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[Pages 392-393]

The Chapter of the Physical Destruction of the Jews of Piesk and Mosty

Translated by Alan Rems

A yizkor book of Volkovysk (region) would tell how they concentrated the Jews of the small shtetls: Piesk, Mosty, Volpa, Zelva, Pruzhany, Ruzhany, Lyskov and Izabelin. [They went] with small packs in hand, weighing no more than a few kilos; large packs were not allowed. They were led into dirty and very crowded cow and horse stalls. Finally, they were loaded in locked cattle cars. And, they were taken away to the camps, where they were shoved into gas chambers and annihilated. The aim of the Nazis was to physically liquidate the Jews. Actually, they did that to six million. We, however, the living, have perpetuated the memory of the dead in our hearts as well as in these very pages. Thus, they will always be with us.

Words of Peace

With holy trembling, I approached the sacred task of recording the story of our holy little shtetl, Piesk. This task was also difficult since my material powers were limited; and I generally did not possess documentation.

However, I did not give up. I sought a great deal, conversed, and remembered more and more.

I looked upon this as a mission. Piesk gave forth valuable religion and culture, which enabled us to compete in life. And if Piesk was the spring from which we acquired all that we possess she is that for our children as well. Life has demonstrated that this was true, because the shtetl's descendents, as well as their children, who were not born there, have accomplished much in many areas.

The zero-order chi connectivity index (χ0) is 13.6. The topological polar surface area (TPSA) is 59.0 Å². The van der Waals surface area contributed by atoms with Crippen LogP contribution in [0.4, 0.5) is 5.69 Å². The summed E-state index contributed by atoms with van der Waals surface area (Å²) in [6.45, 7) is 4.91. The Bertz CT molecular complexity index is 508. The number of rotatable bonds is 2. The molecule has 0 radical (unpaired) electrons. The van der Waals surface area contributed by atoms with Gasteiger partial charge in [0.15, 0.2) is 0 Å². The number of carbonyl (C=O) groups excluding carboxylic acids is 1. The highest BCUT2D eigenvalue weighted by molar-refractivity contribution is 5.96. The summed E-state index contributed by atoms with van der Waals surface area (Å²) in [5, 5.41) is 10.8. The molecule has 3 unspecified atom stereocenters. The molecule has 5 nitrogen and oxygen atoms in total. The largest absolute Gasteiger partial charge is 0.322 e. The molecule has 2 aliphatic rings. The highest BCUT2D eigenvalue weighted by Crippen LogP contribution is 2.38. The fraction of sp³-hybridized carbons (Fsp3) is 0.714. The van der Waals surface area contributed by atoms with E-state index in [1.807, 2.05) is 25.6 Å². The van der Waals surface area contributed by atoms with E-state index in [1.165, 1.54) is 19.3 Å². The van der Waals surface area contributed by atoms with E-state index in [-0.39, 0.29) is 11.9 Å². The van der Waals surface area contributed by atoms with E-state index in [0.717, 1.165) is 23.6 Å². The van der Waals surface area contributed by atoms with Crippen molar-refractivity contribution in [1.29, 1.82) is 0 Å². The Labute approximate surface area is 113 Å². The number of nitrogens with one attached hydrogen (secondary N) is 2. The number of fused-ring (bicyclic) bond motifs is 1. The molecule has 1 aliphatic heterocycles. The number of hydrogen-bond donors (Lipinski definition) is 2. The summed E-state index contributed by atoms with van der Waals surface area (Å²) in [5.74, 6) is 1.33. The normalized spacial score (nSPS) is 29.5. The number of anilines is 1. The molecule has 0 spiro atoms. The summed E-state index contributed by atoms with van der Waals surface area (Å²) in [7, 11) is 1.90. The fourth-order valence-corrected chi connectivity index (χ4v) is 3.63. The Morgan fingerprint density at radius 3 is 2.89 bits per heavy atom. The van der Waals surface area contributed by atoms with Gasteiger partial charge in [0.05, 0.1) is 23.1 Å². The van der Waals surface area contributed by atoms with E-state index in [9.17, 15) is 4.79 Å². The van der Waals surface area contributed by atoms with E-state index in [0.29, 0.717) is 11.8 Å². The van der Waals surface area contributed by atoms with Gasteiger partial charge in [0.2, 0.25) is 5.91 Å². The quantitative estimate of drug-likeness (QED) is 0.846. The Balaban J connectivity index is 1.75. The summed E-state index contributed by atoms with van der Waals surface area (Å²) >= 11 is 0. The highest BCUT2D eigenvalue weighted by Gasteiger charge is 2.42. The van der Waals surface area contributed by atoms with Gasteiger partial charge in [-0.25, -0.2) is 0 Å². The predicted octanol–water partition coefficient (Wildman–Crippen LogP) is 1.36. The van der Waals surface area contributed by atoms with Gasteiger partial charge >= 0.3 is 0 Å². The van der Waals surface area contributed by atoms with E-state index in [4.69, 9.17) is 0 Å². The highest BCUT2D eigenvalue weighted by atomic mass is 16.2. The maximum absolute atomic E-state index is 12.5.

This space is too limited to tell everything. One can recollect, however, individual details. First, about the descendents of the shtetl from the day their feet (first) trod the earth of the Holy Land. They sweated, working to sustain themselves in agriculture, fishing, and highway construction. But even when they worked 14-hour days and more, they felt that they were realizing a prophetic vision.

In 1928, when Hulda was under attack by the Arabs, among the first volunteers was Yoel Godes, "blessed be his memory", and Ze'ev Ruven, "may he live", comrades from the gravel work team.

In supplying the Hagganah, there was distinguished Yekutiel Shebach, who was ordered to deliver weapons ammunition in the Haifa area. He and his wife Chana, "blessed be her memory", often put their lives at risk by delivering weapons and in various actions.

Piesk's children did a great deal in the branches of construction, industry and transport.

The greatest pride of the Pieskers, as of their comrades, was in the six kibbutzim spread out in the land: Aylon in West Galilee, K'far Giladi in Upper Galilee, Yifat in the Jezreel Valley, Ein Hashofet in the Ephraim Hills, Givat Ha-Shlosha in the middle of the country, and Ramat Rachel near Jerusalem.

In part, the younger generation, in the tradition of their elders, worked in Israeli communications. One thinks that there was no greater pleasure than to see the handsome youngsters sitting at the wheels of their buses, swallowing tens of thousands of kilometers on the roads of the land.

Other youths served in the army. Also, non-military tasks were fulfilled by those who worked in important state positions and in the institutions of the Histadrut.

Many youths, male and female, studied at the university and even attained the highest titles.

And there were youngsters from Piesk who live in our memories. They died on the sea and dry land sacrifices on the altar of endeavor, of work and of the fatherland.

May their memory be blessed.

[Page 394]

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